Part 1 traces out the reasons we should acquaint ourselves with liturgical practices of the past, the most crucial being our need to inhabit the textual universe of the Scriptures to embody Christian faith in our present. Problems of “authenticity” and identity are posed here and examined further in Part 2, where Alastair discusses the difficulty of bridging the past into the present and meaningfully occupying the cross-shaped double axis in which both times are equally important. Too often jaded evangelicals turn to ancient practices as a means to assert a sense of self more legitimate than their low church populist upbringing, but this is cut from the same cloth as the hipster searching bargain bins for “vintage” threads to legitimate her narrative of chronological awareness and intellectual/aesthetic superiority. Likewise, some appropriate liturgy as a way to retreat into a supposedly “purer” past. These practices, however, aren’t escape hatches to go on repeating the good old days ad infinitum. Nostalgia isn’t the good liturgy promotes or actualizes. What this means is we need a critical realist stance to properly situate our vision for liturgy. Simply repeating ancient forms will not ex opere operato perform the same functions or signify the same theological realities without critical reflection upon our place in history and the consequent presuppositions we reason and feel within. Moreover, some of these practices that have developed over the last thousand years are simply disjunctive with the witness of Scripture and no amount of internal logic can erase their theological inappropriateness. Decades of cultural accomodation has also led to a shift in signification for important practices, such as baptism, shifts which cloud the dense theological implications Scripture leases to these practices. Many perils lie on the side of the past and of the present, then, but the church’s need to disciple its people to inhabit the drama of Scripture necessitates the risk. The Lord of history demands we take history seriously in both directions, then:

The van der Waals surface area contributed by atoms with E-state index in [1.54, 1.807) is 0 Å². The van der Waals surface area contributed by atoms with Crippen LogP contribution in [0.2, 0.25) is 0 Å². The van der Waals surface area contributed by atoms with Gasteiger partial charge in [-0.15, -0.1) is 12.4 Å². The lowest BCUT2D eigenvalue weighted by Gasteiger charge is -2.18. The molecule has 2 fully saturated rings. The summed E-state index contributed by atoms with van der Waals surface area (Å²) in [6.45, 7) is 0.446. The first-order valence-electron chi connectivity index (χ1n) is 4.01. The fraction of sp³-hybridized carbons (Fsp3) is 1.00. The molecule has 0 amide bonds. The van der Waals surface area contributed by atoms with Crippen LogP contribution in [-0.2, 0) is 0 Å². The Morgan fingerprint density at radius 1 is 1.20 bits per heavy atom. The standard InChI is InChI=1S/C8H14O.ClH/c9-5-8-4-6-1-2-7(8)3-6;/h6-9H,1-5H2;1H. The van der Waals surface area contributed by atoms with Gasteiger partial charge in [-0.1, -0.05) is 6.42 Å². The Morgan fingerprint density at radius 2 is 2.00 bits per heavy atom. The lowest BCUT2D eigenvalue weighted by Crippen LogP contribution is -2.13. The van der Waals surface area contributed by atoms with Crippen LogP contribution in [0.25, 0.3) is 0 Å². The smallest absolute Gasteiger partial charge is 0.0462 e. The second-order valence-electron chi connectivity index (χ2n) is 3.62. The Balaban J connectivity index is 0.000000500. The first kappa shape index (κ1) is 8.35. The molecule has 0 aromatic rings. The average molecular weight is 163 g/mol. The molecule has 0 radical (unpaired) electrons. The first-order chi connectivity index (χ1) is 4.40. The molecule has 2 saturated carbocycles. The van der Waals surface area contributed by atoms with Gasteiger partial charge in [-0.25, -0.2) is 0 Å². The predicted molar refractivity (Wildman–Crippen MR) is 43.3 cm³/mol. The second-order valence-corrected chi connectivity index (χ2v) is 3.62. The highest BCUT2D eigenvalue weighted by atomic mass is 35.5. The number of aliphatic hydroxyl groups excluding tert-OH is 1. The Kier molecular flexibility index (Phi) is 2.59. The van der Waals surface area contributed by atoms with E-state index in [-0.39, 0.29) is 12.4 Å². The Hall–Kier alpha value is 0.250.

The need to remain committed to the past is often placed in opposition to the need to come up to date. However, I see no reason why these concerns need to be at odds with each other. If tradition is, as MacIntyre suggests, a conversation extended through time then both a return to the sources and a deeper attention to contemporary conditions, challenges, opportunities, and voices can serve the same end of extending it. The past can never enter be present without being changed, but such change can involve a deeper faithfulness than slavish repetition—that hiding of the talent entrusted to us in the ground—ever could.
As I have argued—and as an observant study of the history of liturgy would make acutely obvious—an effective liturgical practice cannot simply be recovered from the past: we and our world have all changed too much for that. What is required is a principled attempt to relate: a) the contemporary performance and concrete reality of liturgy, b) the historic forms of liturgy, and c) the theological and biblical claims for liturgy. Establishing such a relation will involve the creation of something new, the forming of a future.
Through such a relation we must attempt to develop forms of liturgy that are truly communicative and symbolically effective, in a way that upholds and integrates the biblical and theological ends, and honors and maintains a continuity with historic forms. This will also involve addressing the common failures of historic liturgical practice to achieve the integration of biblical and theological ends and effective and faithful communication in their contexts.
A lot to think over for sure, but all of it excellent to ponder. Enjoy the rest of June, y’all!